Turkish Contributions to Fighting Terrorism

Turkey has ratified all thirteen international counterterrorism conventions, protocols, and resolutions adopted by the UN. Moreover, Turkey is a party to the European Convention on the Suppression of Terrorism.

In Afghanistan, Turkey has contributed and continues to contribute to the U.S.-initiated Operation Enduring Freedom. It has participated in the International Security and Assistance Force (ISAF) since the latter's inception, and undertook a leadership role in ISAF II in 2002 and ISAF VII in 2005.

Turkey firmly supports NATO's efforts to fight terrorism. Turkish forces can be of great help to future NATO missions. Moreover, Turkey hosted of the 2004 NATO Istanbul Summit, at which crucial decisions were made regarding ongoing NATO operations in various regions of the world and the transformation of alliance activities -- in addition to the announcement of the Istanbul Cooperation Initiative.

In 2005, Turkey established the Center of Excellence-Defense Against Terrorism in Ankara in order to further contribute to the international struggle against terrorism. Turkey is actively participating in counterterrorism activities as a member of the Organization for Security and Co-operation in Europe. Turkey builds regional peace, security, and prosperity by actively participating in regional organizations such as the Black Sea Cooperation Force; Black Sea Economic Cooperation; Confidence and Security Building Measures in the Black Sea; and Coast Guard Agreements in the Black Sea. Turkey works to expand the scope of these organizations by inserting issues related to counterterrorism into their agreements.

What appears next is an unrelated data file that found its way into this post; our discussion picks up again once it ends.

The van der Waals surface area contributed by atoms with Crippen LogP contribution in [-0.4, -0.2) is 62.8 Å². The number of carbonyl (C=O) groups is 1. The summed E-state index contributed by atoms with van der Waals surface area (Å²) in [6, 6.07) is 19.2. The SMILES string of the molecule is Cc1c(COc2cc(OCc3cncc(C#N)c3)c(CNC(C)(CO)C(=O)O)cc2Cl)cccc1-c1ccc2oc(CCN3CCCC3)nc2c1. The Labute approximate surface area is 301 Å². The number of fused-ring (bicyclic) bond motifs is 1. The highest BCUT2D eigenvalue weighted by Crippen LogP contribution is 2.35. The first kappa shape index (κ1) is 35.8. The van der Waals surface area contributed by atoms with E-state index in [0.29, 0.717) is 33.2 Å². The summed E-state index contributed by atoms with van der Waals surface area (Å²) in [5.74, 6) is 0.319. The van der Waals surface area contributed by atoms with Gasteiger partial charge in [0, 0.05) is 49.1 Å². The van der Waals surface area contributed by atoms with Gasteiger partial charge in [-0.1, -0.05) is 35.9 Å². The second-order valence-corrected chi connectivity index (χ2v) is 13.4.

The deadly terrorist attacks around the world over the last five years have shown once again that the transnational character of terrorism cannot be limited by the borders of any nation. Terrorism has no language, religion, nationality, region, or ideology; it is an international phenomenon that threatens all people equally.

To succeed in the global war on terror, concrete progress is necessary in the following areas: a consistent approach to terrorists and terror organizations regardless of where they operate; prevention of the use of terrorism as a means of foreign policy; and goodwill and cooperation at the international level. Internationally accepted agreements should be written into national laws and acted upon accordingly, and the sanctions that could be imposed on nations that violate their commitments should be clearly indicated and firmly implemented by the UN.

Under any name, the PKK is a regional threat. Since its establishment, it has created trouble in Turkey as well as in Iran, Iraq, Syria, and Lebanon, challenging peace and security across the Middle East. Turkey is doing its best to combat terrorism at the national, regional, and international levels, and it expects others to do the same. Other countries should take decisive action against the terrorist the PKK according to their international responsibilities.

An increase in PKK-led violence in Turkey would be a serious threat to the nation's stability. Because the PKK's main bases are in northern Iraq, most Turks would blame the United States and the Iraqi Kurds for any such violence. Washington's reluctance to take action against the PKK has already created much distrust. Action against the PKK would be a necessary first step in rebuilding U.S.-Turkish relations in the post-Iraq war environment, and would win Turkey's heart in the bargain. It would also gain the United States a stronger ally in Iraq and the global war on terror.

Col. Selahattin Ibas (Turkish Air Force) is a visiting Turkish military fellow at The Washington Institute.